Women’s Suffrage: Seneca Falls

The Seneca Falls Convention (1848):

image used by permission of Bettman/Corbiss
image used by permission of Bettman/Corbiss

The convention in Seneca Falls, NY, was the first organized formal demand for equal rights for women in the United States, and is considered the birthplace of the women’s suffrage movement.  It brought together two hundred women and forty men, including feminists Elizabeth Cady Stanton and Lucretia Mott, along with social reformer and former slave Frederick Douglass, to make the claim for full citizenship.

There were different approaches to the issue.  Some delegates completely rejected the limitations of Victorian domesticity, with its separation of women and men into private and public spheres, respectively.  They saw the concept of women’s suffrage as just part of a larger movement for women to gain civil and legal equality.

Others took a more conservative approach, and set out to show that rather than disrupt the social order, women’s suffrage would instead maintain it. Bringing their “natural” roles as mothers and nurturers into the public arena, women would be able to impose what Jane Addams later termed “civic housekeeping” upon the competitive and corrupt (male) state. The feminization of government would act as a means of reform and encourage a more nurturing role of the state toward its people.

Here’s what female suffragist Reverend Anna Garlin Spencer said about this new role of government:

…the instant the State took upon itself any form of educative, charitable, or personally helpful work, it entered the area of distinctive feminine training and power, and therefore became in need of the service of woman.

Women like Spencer, representing the mainstream, moderate suffrage movement, were not arguing for a complete transformation of their role in society, but rather a conservative extension of it.

Stanton and daughter, 1856, via wikimedia commons (CC)

In preparation for the convention, Elizabeth Cady Stanton wrote a “Declaration of Sentiments” – modeled after the Declaration of Independence – that was presented before the delegates.  Like the original Declaration, it is a list of grievances and injustices, although here the injustices specifically endured by women in society.  It’s a powerful document.  Here’s a sample (to read the entirety, click here):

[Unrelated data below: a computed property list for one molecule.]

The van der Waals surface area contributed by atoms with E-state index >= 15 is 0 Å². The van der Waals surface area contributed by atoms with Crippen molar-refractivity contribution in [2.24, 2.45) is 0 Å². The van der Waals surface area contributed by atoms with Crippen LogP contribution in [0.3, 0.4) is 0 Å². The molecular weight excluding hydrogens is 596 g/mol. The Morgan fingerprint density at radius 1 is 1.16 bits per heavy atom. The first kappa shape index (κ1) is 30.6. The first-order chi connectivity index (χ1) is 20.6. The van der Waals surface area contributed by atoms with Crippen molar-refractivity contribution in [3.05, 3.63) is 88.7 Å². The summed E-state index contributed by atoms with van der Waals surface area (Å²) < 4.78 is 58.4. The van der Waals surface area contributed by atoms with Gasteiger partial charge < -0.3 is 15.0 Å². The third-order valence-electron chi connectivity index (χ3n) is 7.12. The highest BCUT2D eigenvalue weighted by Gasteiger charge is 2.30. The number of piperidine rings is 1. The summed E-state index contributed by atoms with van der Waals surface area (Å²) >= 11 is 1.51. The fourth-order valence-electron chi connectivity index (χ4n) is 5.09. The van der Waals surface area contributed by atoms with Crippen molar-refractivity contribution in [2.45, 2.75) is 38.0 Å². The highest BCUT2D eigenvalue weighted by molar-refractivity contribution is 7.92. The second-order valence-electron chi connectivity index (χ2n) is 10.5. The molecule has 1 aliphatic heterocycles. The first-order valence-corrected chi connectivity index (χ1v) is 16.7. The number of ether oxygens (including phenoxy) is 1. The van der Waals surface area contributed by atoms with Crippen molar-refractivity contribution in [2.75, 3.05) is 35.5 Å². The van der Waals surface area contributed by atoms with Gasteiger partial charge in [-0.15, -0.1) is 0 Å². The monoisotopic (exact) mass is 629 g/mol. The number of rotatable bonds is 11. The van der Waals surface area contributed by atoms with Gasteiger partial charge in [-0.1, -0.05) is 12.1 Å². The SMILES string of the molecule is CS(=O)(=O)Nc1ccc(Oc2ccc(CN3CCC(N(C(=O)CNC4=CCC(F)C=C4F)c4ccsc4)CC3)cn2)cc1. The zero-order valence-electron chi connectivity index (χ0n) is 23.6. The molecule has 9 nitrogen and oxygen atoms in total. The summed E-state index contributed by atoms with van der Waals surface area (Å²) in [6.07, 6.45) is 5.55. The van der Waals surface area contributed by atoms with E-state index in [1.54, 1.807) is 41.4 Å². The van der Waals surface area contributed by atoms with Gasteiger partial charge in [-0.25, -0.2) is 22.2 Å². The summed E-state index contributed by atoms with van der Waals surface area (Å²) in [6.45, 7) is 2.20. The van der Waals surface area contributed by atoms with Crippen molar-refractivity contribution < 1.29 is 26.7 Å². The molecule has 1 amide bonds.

The history of mankind is a history of repeated injuries and usurpations on the part of man toward woman, having in direct object the establishment of an absolute tyranny over her. To prove this, let facts be submitted to a candid world.

He has never permitted her to exercise her inalienable right to the elective franchise.

He has compelled her to submit to laws, in the formation of which she had no voice.

He has withheld from her rights which are given to the most ignorant and degraded men–both natives and foreigners.

He has created a false public sentiment by giving to the world a different code of morals for men and women, by which moral delinquencies which exclude women from society, are not only tolerated, but deemed of little account in man.

He has usurped the prerogative of Jehovah himself, claiming it as his right to assign for her a sphere of action, when that belongs to her conscience and to her God.

The National Portrait Gallery has more about the Seneca Falls Convention, along with links to pictures that you can check out.

1913 image, via wikimedia.org (cc)
1913 image, via wikimedia.org (cc)

We know how it all turned out 72 years later, right?  Ah, but did you know that it came down to one young man in Tennessee, who listened to his mother?  Check out my post, The Right to Vote, to find out more!

2 thoughts on “Women’s Suffrage: Seneca Falls”

  1. Donna Coe-VellemanDonna Coe-Velleman

    We take for granted all that was done to give us the right to vote when we don’t vote. Great post.

  1. Check out my new page: Women’s Suffrage – K.B. Owen, mystery writer

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